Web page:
The case of India

Although cases of violence and brutalities against women remain a norm in India (which has now earned the title ‘rape capital in the world’), the recent murder case of a young girl shook the entire world to the core. Gulnaz Khatoon, a 20-year-old Muslim woman, was burnt alive by a Hindu man and his friend after she refused to marry the man. According to the victim’s family, the culprit, molestor Satish Kumar was harassing the girl to marry him, and brutally murdered her after she refused to do so. The tragic incident sparked public outrage and many women rights activists and human rights organizations demanded immediate arrest and punishment of the accused. However, such instances of violence against women would continue unabated until and unless a holistic approach is taken to identify the root cause of the issue, and address and resolve the existing loopholes in the law and order apparatus which has failed to protect the vulnerable segment of the society.

The situation of women belonging to socially lower class such as Dalit is far from worse. According to a study, Dalit women in northern India are raped by upper-caste men who use it as a weapon to reinforce the existing caste and gender hierarchy. The report also reveals that only 10 percent of the 40 rape cases reported by Dalit women and girls in the state reached the stage of conviction. In the majority of cases, the survivors drop their cases, and accept out-of-the court settlement after the pressure from the unofficial village councils. Such cases reflect the sorry state of affairs for women in India especially those belonging to the disadvantaged segments of the society.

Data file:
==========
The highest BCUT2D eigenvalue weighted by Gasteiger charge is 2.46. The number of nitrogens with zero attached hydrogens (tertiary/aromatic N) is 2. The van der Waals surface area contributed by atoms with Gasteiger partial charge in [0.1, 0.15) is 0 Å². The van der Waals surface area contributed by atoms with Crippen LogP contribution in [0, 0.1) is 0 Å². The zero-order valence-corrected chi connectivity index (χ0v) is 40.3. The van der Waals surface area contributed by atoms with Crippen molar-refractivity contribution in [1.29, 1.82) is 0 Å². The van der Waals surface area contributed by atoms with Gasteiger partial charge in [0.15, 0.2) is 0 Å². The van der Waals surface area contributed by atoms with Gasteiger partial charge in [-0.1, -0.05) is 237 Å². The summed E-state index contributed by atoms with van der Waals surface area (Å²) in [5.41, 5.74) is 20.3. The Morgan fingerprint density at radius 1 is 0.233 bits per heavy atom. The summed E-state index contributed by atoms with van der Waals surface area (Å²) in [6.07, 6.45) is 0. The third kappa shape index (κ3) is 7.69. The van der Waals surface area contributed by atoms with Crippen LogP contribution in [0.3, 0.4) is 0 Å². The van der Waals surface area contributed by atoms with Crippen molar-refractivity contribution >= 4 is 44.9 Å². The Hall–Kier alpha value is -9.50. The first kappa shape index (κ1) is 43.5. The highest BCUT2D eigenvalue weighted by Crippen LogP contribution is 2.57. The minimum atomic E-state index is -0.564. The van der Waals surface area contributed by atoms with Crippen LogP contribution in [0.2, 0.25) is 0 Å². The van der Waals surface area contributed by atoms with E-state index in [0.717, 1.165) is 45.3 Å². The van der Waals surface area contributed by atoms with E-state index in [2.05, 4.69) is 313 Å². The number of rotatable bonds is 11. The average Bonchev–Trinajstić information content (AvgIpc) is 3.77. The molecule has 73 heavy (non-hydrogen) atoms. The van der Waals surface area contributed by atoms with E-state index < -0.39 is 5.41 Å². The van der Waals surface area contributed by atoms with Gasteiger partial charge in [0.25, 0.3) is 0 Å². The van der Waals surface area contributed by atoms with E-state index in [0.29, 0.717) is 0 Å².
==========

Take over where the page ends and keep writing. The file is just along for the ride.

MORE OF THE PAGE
The case of the United Kingdom

Violence against women is not only limited to the developing nations, it is a global phenomenon as even the women in advanced societies remain at risk of undergoing severe forms of violence and abuse. Through the first report on Femicide Census published in the UK, it was revealed that every three days a woman is killed by a man in the country. The more horrifying is the fact that these statistics remained unchanged across the 10 years of the study.

The way forward

There is a dire need for collective and consistent efforts by the world governments to address the issue of gender-based violence. 1) The governments must allocate a separate budget for eliminating violence against women. 2) Massive awareness campaigns highlighting the vulnerable living conditions of women in detention, or those belonging to minorities and refugee communities, remain the need of the hour. 3) Gender sensitization training of the police and other officials involved in handling the cases of violence against women is yet another crucial step that must be taken so that women are no more reluctant to report any form of abuse. 4) The culture of blaming and shaming the victims needs to be completely eradicated as the women are blamed for horrific incidents like rape and domestic violence.

We must realize that gender-based violence hinders a woman’s ability to utilize her true potential, and have access to equal opportunities, and the rights of women must be protected for the development and betterment of societies.

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Naya Daur